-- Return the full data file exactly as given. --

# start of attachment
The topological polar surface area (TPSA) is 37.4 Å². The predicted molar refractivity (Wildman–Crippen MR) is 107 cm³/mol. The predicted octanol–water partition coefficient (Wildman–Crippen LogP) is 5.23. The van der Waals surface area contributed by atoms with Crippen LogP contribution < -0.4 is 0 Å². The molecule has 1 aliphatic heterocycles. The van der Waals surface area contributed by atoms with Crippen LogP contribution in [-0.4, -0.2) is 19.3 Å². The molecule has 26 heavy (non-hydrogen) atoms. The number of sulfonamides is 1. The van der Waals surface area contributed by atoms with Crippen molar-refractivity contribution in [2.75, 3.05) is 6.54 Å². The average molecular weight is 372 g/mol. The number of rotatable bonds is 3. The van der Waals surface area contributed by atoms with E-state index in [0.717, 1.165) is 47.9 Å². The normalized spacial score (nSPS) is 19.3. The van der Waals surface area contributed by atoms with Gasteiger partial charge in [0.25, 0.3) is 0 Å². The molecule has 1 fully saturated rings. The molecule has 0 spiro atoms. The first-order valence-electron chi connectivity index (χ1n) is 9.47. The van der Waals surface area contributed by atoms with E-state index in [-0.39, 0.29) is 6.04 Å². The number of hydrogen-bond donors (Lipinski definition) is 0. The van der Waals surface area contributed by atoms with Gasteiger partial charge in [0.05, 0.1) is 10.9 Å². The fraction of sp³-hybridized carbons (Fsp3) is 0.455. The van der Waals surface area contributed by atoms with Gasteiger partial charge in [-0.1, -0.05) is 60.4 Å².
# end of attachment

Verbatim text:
The topological polar surface area (TPSA) is 37.4 Å². The predicted molar refractivity (Wildman–Crippen MR) is 107 cm³/mol. The predicted octanol–water partition coefficient (Wildman–Crippen LogP) is 5.23. The van der Waals surface area contributed by atoms with Crippen LogP contribution < -0.4 is 0 Å². The molecule has 1 aliphatic heterocycles. The van der Waals surface area contributed by atoms with Crippen LogP contribution in [-0.4, -0.2) is 19.3 Å². The molecule has 26 heavy (non-hydrogen) atoms. The number of sulfonamides is 1. The van der Waals surface area contributed by atoms with Crippen molar-refractivity contribution in [2.75, 3.05) is 6.54 Å². The average molecular weight is 372 g/mol. The number of rotatable bonds is 3. The van der Waals surface area contributed by atoms with E-state index in [0.717, 1.165) is 47.9 Å². The normalized spacial score (nSPS) is 19.3. The van der Waals surface area contributed by atoms with Gasteiger partial charge in [0.25, 0.3) is 0 Å². The molecule has 1 fully saturated rings. The molecule has 0 spiro atoms. The first-order valence-electron chi connectivity index (χ1n) is 9.47. The van der Waals surface area contributed by atoms with E-state index in [-0.39, 0.29) is 6.04 Å². The number of hydrogen-bond donors (Lipinski definition) is 0. The van der Waals surface area contributed by atoms with Gasteiger partial charge in [0.05, 0.1) is 10.9 Å². The fraction of sp³-hybridized carbons (Fsp3) is 0.455. The van der Waals surface area contributed by atoms with Gasteiger partial charge in [-0.1, -0.05) is 60.4 Å².